I am not familiar with Java, so I can not comment on how well the language protects against errors. Of course, the mere absence of manual memory management greatly simplifies life. However, I think some of the errors are language independent. For example, if these are Copy-Paste results . I think using a static analyzer to find typos would be quite appropriate for Java. But again, I don’t know what the existing code analyzers offer for Java.

    Commentary on noteworthy points in an interview with the Echelon NGO

    Immediately felt a little official style of writing text. Apparently, the specifics of the work and the type of documents that have to be prepared leave a mark. On the one hand, I do not like such texts, since they are boring to read. On the other hand, I envy. The text produces a sense of solidity and seriousness of the work being done. We have no such thing about PVS-Studio. We write a lot of articles about using PVS-Studio, but almost nothing about the analyzer itself and how important it is. It will also be necessary to try to write solid texts of a descriptive plan about PVS-Studio.

    By the way, taking this opportunity, I wanted to raise this topic. Our users or potential users do not at all consider PVS-Studio as a tool capable of finding vulnerabilities. I do not understand this. Yes, we are not looking for bookmarks in the code. We are focused on finding bugs, not defects that make software vulnerable. But still, I do not understand such a division into white and black. Indeed, many errors can be just as considered a vulnerability. It is enough to look at the error from a different angle.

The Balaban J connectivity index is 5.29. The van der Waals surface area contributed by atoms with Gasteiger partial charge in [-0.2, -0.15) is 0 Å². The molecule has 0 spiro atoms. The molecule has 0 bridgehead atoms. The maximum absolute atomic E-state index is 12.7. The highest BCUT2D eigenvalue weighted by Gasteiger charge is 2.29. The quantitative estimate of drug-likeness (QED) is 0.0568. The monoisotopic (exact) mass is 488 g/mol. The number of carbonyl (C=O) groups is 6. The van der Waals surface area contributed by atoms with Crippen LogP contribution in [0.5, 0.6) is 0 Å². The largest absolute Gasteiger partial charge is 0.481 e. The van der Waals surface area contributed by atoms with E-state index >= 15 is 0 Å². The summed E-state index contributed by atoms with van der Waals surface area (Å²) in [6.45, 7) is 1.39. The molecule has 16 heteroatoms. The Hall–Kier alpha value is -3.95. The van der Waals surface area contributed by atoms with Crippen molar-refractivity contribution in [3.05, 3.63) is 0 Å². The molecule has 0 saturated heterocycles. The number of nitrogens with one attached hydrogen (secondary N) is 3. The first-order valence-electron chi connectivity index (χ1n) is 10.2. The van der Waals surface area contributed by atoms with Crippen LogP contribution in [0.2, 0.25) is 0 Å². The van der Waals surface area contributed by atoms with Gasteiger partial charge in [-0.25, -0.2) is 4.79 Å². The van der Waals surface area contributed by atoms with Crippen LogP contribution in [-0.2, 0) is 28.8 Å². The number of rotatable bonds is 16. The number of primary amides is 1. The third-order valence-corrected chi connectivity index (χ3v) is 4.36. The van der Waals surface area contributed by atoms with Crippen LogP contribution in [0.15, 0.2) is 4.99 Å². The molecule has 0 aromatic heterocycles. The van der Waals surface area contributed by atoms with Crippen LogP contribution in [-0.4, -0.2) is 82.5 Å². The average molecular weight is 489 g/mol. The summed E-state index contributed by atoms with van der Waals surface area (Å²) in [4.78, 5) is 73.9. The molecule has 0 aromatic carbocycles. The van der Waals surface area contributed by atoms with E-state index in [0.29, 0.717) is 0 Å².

Take, for example, the UltimateTCPIP project and find the following error in it using PVS-Studio:
    char *CUT_CramMd5::GetClientResponse(LPCSTR ServerChallenge)
      if (m_szPassword != NULL)
        if (m_szPassword != '\0')

    V528 It is odd that pointer to 'char' type is compared with the '\ 0' value. Probably meant: * m_szPassword! = '\ 0'. UTMail ut_crammd5.cpp 333

    We talk about such an error simply as a typo. Forgot to exchange the pointer. As a result, the check that the line is empty is not performed. The code should have been like this:
    if (*m_szPassword != '\0')

    But, on the other hand, this is a real vulnerability. We leave aside the question of whether this vulnerability can be exploited and how dangerous it is. The main thing is that a typo check can reveal the real security hole. You never know what will go wrong if the program starts working with an empty password.

    Or another example from PostgreSQL: